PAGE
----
A Quick Guide to Effective Note Taking – OurWarwick
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A Quick Guide to Effective Note Taking

Ellie Upton United Kingdom of Great Britain and Northern Ireland (the)
Film and TV Studies, Disability
Find out more about me Contact Ellie

Hi everyone,

I hope that you are all doing well and have enjoyed the virtual open days that have been going on recently. Today I want to talk to you all about the importance of effective note taking skills at university. Effective note taking is a vital skill for a successful time in higher education. There are many ways that this can be achieved though, it is not a one size fits all scenario.

Personally, I like to write notes in semi-sentences. Granted, I do have Sonocent Audio Notetaker for lectures, but I make notes by hand in seminars and screenings. I shall now demonstrate my note taking style:

My seminar tutor says the following:

“Mildred Pierce is a great example of the film noir genre, due to its use of what can be considered film noir aesthetics and tropes.”

I would write that statement down in the following way:

Mildred Pierce = example of film noir = aesthetics and tropes

Being quite the slow writer due to my CP, I find it easier to just write down the key words. This means that I don’t miss anything important because I don’t waste time writing down unimportant words. In a similar vein, don’t feel like you have to write down everything you hear in a seminar, just focus on the points that you think will be of use to you in the future.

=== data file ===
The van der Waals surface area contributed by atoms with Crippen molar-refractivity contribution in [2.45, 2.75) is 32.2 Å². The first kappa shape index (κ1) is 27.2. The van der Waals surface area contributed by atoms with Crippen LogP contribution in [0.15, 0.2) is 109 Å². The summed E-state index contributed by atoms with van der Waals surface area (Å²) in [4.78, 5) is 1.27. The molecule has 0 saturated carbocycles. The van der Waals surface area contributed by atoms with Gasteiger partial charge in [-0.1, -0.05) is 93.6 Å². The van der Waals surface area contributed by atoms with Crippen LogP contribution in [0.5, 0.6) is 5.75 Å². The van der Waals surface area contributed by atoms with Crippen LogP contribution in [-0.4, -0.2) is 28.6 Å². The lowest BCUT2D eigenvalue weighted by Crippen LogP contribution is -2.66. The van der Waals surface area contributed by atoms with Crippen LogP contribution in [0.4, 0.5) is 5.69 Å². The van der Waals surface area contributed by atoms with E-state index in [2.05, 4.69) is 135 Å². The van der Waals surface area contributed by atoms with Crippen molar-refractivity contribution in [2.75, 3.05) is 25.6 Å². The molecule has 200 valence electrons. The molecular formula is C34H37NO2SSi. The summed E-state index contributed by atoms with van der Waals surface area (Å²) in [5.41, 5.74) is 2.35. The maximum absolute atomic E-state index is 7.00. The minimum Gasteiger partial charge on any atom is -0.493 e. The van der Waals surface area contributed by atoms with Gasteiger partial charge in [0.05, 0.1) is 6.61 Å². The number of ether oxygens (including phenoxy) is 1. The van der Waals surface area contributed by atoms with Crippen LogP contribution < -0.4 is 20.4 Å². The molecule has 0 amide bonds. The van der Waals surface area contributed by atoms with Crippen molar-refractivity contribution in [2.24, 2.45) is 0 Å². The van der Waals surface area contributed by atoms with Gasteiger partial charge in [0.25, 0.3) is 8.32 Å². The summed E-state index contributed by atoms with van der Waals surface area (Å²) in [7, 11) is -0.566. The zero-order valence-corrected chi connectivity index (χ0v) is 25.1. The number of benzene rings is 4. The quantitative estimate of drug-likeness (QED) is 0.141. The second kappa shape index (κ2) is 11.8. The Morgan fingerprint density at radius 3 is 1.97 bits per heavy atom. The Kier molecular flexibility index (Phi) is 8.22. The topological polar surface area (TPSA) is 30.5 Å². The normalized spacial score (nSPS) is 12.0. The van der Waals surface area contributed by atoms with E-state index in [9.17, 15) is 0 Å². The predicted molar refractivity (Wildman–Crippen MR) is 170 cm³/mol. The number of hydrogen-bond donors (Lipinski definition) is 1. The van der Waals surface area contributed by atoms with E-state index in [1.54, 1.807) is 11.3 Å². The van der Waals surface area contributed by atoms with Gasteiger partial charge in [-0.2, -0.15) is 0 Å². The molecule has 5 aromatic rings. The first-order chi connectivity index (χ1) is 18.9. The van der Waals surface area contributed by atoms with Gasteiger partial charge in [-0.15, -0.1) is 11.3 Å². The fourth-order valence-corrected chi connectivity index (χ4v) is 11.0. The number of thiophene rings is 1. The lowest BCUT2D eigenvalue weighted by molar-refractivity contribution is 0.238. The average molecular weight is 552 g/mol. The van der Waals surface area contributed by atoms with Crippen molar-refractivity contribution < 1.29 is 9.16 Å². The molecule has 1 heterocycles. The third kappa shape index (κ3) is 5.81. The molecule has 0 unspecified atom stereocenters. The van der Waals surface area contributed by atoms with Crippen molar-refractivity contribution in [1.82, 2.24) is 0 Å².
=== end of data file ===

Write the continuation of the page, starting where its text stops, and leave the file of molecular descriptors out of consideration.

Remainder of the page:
When we had a session on note taking in first year, the session leader told us that some people make notes using the first letter of each word. This could be a quicker alternative, but you’d need to make sure that you could remember what each word was!

If your memory functions better via the usual of visuals, you could also make notes using symbols. Each symbol could represent a key point/theory. You could then convert the symbols into words during the revision process. This method could also help you if you need to keep your hands busy in order to concentrate.

Whichever method you choose to use, it has to be right for you. There is no right or wrong- after all, you’re the only one who will be using the notes!

I hope that this post has been useful and will help the incoming students out there to find their note taking method of choice before the new term starts. Let me know in the comments below which method you like the best!

Ellie Upton United Kingdom of Great Britain and Northern Ireland (the)
Film and TV Studies, Disability
Find out more about me Contact Ellie

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